Glacier National Park
Outrageous mountain scenery and rich wildlife consistently make Glacier the country's favorite wilderness park (see "A Place So Close To Heaven," October 2000). You need an advance permit and there's a 6-night maximum for backcountry stays, but with 730 miles of trail available, those are about the only downsides. Hikers with strong legs and lungs should try the 6-day, 58-mile Great Northern Traverse from Belly River to Kintla Lake. Going east to west saves overall elevation gain on this spectacular outing.
Contact: Beartooth Ranger District, Glacier National Park, (406) 888-7800; www.nps.gov/glac.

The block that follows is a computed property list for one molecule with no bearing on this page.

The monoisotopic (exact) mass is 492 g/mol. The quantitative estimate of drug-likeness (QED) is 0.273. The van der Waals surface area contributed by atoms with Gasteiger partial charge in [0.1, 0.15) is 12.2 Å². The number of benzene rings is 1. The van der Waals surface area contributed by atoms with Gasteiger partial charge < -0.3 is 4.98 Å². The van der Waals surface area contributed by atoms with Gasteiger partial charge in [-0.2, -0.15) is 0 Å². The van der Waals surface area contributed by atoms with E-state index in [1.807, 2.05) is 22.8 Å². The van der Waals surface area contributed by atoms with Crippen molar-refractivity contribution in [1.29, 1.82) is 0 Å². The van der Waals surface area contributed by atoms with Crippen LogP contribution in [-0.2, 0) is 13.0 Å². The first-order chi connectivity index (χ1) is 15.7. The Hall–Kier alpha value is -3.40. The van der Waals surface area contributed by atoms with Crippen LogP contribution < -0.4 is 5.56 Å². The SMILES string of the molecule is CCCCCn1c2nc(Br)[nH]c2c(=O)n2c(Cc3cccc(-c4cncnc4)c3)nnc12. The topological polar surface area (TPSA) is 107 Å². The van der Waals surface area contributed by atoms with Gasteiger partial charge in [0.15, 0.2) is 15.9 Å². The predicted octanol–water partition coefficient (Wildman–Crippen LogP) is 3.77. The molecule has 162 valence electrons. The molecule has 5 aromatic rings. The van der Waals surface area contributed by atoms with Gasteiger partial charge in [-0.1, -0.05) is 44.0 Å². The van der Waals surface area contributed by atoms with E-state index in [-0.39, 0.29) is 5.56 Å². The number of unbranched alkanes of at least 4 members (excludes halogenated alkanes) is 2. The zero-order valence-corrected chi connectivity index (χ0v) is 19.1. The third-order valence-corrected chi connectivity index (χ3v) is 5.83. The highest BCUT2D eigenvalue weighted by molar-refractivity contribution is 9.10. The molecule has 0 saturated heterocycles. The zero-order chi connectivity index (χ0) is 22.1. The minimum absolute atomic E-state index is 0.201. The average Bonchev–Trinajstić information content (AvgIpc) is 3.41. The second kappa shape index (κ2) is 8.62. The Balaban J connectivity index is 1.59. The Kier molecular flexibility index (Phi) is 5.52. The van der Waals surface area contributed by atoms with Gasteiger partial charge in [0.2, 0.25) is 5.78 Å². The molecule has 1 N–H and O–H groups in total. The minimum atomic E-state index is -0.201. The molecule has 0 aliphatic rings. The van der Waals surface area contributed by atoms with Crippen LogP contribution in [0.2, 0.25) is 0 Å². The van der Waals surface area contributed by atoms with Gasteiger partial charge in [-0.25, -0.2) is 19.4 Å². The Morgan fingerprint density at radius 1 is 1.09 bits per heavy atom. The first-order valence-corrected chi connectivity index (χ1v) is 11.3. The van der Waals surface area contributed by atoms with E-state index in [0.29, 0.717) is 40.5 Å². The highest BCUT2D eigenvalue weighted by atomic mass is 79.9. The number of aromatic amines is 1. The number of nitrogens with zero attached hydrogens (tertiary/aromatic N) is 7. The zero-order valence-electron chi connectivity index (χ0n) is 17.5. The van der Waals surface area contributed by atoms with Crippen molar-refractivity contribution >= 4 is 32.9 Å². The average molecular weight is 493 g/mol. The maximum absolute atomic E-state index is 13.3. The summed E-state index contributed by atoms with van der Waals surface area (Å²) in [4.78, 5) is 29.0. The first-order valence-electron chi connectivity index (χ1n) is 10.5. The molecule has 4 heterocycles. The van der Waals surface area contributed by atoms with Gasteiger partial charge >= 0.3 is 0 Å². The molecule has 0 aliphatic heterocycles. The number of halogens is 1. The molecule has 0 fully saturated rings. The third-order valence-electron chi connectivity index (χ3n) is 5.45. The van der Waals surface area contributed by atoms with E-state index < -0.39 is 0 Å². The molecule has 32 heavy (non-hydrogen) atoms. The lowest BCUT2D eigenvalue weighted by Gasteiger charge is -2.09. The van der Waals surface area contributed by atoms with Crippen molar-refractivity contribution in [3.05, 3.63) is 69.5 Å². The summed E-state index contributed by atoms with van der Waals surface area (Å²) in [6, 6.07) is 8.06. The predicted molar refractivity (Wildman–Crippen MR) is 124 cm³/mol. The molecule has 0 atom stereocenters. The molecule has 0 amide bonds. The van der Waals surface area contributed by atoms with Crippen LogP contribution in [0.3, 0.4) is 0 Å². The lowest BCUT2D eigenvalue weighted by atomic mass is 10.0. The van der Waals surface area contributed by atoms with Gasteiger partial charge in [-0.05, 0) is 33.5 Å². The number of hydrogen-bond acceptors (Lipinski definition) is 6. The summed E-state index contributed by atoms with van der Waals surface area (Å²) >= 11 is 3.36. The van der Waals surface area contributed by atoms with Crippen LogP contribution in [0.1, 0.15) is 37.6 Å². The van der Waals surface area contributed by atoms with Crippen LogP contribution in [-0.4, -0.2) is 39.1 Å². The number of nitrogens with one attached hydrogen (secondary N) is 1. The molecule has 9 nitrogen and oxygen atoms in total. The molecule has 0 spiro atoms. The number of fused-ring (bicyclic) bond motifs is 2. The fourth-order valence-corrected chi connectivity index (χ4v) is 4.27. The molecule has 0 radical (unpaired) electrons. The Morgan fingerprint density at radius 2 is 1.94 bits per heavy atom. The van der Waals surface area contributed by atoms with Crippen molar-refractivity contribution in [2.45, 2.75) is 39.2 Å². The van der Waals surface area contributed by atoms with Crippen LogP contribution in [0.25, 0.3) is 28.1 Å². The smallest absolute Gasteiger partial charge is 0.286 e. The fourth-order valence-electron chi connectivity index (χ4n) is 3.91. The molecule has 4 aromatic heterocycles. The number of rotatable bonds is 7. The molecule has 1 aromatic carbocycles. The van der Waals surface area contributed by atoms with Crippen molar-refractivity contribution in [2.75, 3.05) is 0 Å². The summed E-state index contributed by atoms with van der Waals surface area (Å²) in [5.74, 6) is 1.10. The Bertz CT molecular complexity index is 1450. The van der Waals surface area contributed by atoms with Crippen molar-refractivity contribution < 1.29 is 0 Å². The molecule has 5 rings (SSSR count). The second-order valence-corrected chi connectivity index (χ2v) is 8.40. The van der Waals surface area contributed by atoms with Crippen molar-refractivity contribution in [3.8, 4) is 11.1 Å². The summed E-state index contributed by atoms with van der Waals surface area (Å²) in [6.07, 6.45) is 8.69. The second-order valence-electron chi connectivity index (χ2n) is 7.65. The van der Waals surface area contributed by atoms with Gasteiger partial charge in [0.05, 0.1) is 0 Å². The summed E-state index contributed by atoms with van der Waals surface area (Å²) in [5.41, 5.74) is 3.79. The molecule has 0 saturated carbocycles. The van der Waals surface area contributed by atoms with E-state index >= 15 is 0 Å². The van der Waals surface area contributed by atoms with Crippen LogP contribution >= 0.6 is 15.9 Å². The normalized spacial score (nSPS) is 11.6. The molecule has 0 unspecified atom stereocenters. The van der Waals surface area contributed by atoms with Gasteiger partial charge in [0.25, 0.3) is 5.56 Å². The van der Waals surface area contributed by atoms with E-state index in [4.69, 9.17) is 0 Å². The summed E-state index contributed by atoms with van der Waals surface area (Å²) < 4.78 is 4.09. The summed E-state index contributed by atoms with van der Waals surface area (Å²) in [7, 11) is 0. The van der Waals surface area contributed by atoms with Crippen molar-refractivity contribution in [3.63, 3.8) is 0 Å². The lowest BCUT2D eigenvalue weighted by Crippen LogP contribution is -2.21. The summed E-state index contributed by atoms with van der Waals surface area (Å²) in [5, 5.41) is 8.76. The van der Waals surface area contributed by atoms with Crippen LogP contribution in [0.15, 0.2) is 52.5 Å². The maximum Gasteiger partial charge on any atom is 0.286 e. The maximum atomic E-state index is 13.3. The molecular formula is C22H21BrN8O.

Centerpiece of the Absaroka-Beartooth Wilderness, just northeast of Yellowstone, the Beartooth range is a granite wonderland of glacier-scoured tundra and alpine lakes. To explore Froze-to-Death Plateau, hike 9 miles up Clarks Fork of the Yellowstone River to its high divide with East Rosebud Creek, or climb 12,799-foot Granite Peak, the highest in Montana.
Contact: Custer National Forest, (406) 657-6200; www.fs.fed.us/r1/custer.
Bob Marshall Wilderness
Steep ridges, deep forest, and lush meadows characterize "The Bob," core of the Lower 48's largest wildlands complex. Late summer is driest, and all trips here are long. From the east, hike over Headquarters Creek Pass and up Red Shale Creek to the Continental Divide Trail's less-traveled northern sections beneath the spectacular Chinese Wall escarpment.
Contact: Rocky Mountain Ranger District, Lewis and Clark National Forest, (406) 466-5341; www.fs.fed.us/r1/lewisclark.